Cell Cube with Purple Manipulation

Cell Cube with Purple Manipulation

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Object Name: 
Cell Cube with Purple Manipulation
Accession Number: 
Overall H: 22.6 cm, W: 21.8 cm, D: 20.5 cm
Not on Display
Credit Line: 
Purchased with funds from Corning Incorporated in honor of Chairman Kun-hee Lee of Samsung
Web Description: 
Jiyong Lee is an artist and educator who specializes in cold-working and kiln-forming glass processes. He was born and raised in South Korea, where he received a B.F.A. in Ceramics Design from Hong-ik University. Lee moved to the United States, and in 2001, he earned his M.F.A. from the Rochester Institute of Technology (RIT) in New York, where he subsequently taught for four years. An associate professor of art at Southern Illinois University (SIU), Lee has headed the glass program there since 2005. As a visiting artist, he has taught workshops throughout the United States and in Korea, France, Ireland, and Australia. Lee’s subtle but complex forms are geometric in shape and organic in approach. He sees his work as a process of query and research. “My finished work can be compared to meditative note-taking based on my investigations,” Lee says. His sculptures are inspired by images of microscopic embryos and cells that he has gathered from a variety of sources, ranging from contemporary biology textbooks to early 20th-century illustrations by the German naturalist Ernst Haeckel (1834–1919). Sculptures like Cell Cube are based on Lee’s “fascination with cell division and the journey of evolution that starts from a single cell, goes through a million divisions, and then becomes life.” Another recent series is based on his exposure to the process of gel electrophoresis—a method for the separation and analysis of macromolecules, such as DNA, RNA and proteins—in the microbiology lab at SIU. “The electrophoresis process is relatively simple,” Lee says, “yet the DNA experiment I saw was quite complex, and I found the images beautiful.”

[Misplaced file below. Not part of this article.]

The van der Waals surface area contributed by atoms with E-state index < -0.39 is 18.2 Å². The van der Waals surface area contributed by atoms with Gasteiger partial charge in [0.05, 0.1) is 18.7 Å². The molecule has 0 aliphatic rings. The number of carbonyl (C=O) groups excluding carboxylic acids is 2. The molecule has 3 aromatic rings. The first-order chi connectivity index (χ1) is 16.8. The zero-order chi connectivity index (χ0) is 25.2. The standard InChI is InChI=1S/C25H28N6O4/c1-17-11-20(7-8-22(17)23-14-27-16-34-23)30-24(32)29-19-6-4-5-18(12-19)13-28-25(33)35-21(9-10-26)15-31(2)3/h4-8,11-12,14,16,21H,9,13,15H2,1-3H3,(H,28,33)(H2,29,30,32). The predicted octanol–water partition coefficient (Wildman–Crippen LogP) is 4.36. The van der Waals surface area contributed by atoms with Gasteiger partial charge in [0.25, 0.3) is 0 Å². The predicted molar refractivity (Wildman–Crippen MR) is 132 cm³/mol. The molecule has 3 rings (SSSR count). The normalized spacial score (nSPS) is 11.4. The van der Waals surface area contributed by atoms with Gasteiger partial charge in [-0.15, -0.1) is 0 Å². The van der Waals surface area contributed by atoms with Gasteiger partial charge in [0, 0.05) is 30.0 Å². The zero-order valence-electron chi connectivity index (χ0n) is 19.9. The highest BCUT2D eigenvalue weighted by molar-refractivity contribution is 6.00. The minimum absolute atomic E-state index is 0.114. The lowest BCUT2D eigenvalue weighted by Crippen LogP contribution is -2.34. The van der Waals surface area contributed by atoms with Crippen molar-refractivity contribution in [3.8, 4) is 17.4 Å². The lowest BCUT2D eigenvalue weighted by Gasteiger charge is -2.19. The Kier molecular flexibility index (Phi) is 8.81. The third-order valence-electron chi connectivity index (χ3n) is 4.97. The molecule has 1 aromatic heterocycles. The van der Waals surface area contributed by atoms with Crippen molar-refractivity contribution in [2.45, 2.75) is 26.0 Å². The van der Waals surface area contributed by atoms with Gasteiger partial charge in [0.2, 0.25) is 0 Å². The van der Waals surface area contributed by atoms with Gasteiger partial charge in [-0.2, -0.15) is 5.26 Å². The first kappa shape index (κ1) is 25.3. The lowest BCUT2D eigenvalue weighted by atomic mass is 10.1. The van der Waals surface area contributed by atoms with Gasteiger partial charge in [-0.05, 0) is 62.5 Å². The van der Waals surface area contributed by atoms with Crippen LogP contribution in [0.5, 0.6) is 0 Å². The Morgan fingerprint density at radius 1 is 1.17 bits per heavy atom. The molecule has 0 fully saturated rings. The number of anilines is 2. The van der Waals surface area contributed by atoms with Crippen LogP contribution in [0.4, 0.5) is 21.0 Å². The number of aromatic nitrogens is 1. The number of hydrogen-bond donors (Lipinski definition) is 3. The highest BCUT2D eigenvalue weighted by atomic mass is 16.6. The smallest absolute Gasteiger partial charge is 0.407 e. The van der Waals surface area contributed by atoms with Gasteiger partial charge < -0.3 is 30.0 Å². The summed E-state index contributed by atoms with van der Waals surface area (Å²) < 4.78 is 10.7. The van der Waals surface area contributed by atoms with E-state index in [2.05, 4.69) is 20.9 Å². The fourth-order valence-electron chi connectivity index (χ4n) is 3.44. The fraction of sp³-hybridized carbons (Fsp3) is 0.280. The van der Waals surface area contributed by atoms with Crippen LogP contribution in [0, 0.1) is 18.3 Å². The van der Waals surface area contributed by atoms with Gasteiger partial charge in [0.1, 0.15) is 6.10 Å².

Duane Reed Gallery, Source
Engraved on one wall near base
Primary Description: 
Sculpture, "Cell Cube with Purple Manipulation". Shades of transparent yellow glass with slight brown and green tints; laminated, cold-worked. Solid glass cube with triangular section missing from one half of one edge. Cube consists of several laminated pieces of glass of varying sizes and shapes.
The Studio at 20
Corning Museum of Glass 2016-05-26 through 2017-01-22
For 20 years, The Studio has been a starting point for emerging artists and an incubator for new work by established artists. The works on view in this exhibition are part of the Museum’s permanent collection and were created by artists who have taught or who have been artists in residence at The Studio. Additional pieces by this artistic community can be found in the Glass Collection Galleries, where they are identified by The Studio at 20 symbol. The Studio of The Corning Museum of Glass is a community of artists who come together to learn, create, and teach. Since opening its doors in 1996, The Studio has welcomed more than 20,000 students, instructors, and resident artists from around the world. What sets this teaching institution apart from others are the unique combination of facilities, the talented and dedicated staff, the inspiration of the Museum’s rich historical glass collection, and the significant holdings and staff assistance in the Rakow Research Library. In addition to being an internationally renowned glass teaching facility, The Studio is a place where artists come to make their work. A residency program supports 10–12 artists per year. Artists are selected through an application process and live and work in Corning for one month, fully supported by the staff of The Studio. The Studio is open to the public, so please stop in during your visit to the Museum. Learn more about classes, special programs, artist residencies, and instructors at The Studio.
The Corning Museum of Glass: Notable Acquisitions 2012 (2013) illustrated, p. 67, #48; BIB# AI95675
From Studio Student to Studio Teacher: Jiyong Lee (2013) illustrated, p. 13; BIB# AI95663